Editors note: This is the first in a series of sustainable gardening columns by Grass Valley horticulturist Brad Carter that will run every other week until June.
During the past 10 years, my partner Fred Hodgson and I have developed a one acre landscape of drought-tolerant California native plants that blooms from March to July, with the peak bloom in May.
Every year I hear visitors say, “Where are all the weeds, Brad?”
Weeding is in fact the biggest maintenance task in my garden. It takes some persistence, but there are a few tricks I’ve learned which reduce work and make it more manageable — if not enjoyable.
A thick layer of mulch is a great way to suppress weeds and conserve soil moisture.
Our landscape has a “backbone” of native shrubs such as toyon and California anemone. Get started on your weed-resistant landscape by developing a good landscape design. You need to know the mature size of each shrub in your design, so that you can avoid the common mistake of planting those little one gallon size shrubs too close to each other. For instance, mature toyon reaches 8-15 feet in height and diameter. So proper spacing when planting toyon is about 15 feet apart.
Plant as large an area as possible and do it in the fall, just before the winter rains begin. Hand water as soon as you plant because the ground will be dry after a summer without rain. Then, right away, install a temporary drip irrigation system that will be used for two years.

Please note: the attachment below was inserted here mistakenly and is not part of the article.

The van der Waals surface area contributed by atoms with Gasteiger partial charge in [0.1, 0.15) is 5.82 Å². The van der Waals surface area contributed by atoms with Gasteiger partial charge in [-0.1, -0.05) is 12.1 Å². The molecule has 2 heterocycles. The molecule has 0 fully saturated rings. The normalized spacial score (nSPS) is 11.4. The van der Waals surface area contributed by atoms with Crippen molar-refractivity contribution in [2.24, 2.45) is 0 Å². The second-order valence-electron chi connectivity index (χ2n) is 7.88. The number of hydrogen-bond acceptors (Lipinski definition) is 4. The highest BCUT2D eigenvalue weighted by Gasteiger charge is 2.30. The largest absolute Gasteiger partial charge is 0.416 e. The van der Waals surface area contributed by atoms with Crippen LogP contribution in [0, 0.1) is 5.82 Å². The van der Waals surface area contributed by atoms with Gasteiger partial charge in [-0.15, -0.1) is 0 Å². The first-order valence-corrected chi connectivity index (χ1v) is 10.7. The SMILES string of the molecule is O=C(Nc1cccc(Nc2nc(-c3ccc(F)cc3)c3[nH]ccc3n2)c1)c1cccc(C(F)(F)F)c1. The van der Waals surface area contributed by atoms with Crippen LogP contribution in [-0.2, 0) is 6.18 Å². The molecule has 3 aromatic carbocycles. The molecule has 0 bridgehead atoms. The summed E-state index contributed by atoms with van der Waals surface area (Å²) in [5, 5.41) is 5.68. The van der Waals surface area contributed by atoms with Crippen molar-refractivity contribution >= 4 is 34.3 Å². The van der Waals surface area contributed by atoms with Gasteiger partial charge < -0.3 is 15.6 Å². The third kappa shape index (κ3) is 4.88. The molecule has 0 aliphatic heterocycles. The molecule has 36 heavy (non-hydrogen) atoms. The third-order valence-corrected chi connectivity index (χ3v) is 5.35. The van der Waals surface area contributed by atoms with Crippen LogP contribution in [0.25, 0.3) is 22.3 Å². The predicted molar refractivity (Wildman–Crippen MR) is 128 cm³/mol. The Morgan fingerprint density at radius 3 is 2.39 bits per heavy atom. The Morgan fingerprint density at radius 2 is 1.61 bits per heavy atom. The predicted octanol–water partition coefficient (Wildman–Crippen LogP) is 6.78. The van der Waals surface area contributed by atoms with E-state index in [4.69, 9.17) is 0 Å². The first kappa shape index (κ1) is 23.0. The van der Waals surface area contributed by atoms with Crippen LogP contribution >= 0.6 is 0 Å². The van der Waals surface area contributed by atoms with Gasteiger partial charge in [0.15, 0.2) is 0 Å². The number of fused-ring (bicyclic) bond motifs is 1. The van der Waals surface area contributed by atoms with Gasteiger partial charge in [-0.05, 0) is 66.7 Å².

This system will irrigate your newly planted landscape until the winter rains set in, and also during the first two summers after planting.
After two years, your drought-tolerant native plants should be fully established and able to sustain themselves with winter rain only.
After you have finished planting and installing your drip system, you can apply the weed-suppressing mulch.
I suggest a 3-inch thick layer of pine needles, which will cover all the open ground and the unsightly plastic drip tubing between your newly planted shrubs. This need not be done immediately.
You can wait until temperatures drop in November to do this work. I collected needles from my neighbors who rake them up to burn.
Pine needles beak down very slowly. The mulched areas in our garden are still in tact after 10 years. Eventually weeds will colonize this mulch and grow right on top of it. I use a battery powered weed whacker to chop these invaders down. Eventually your shrubs will mature and fill up the open space in your landscape, crowding out the weeds and leaving them nowhere to grow.
Most of the maintenance work in our garden gets done between January and April. The landscape reaches peak bloom in late spring and then gets used a lot in May and June for entertaining friends and hosting a couple of events.
If you’d like to see the garden and learn more about sustainable, river-friendly landscaping, plan to come and join us for a new event called Art in the Garden Party June 1.
This all-day garden party is free to the public and features food and drink, numerous artists selling outdoor garden art, tours of the garden, sustainable gardening talks and more.
Twenty percent of art sale revenues from this event will be donated to Sierra Streams Institute to support their river conservation work.
For more information on this event contact Fred Hodgson at 272-8900 or firstname.lastname@example.org, or visit the Sierra Streams Institute website, www.sierra streamsinstitute.org.
Brad Carter is a horticulturist who lives in Grass Valley.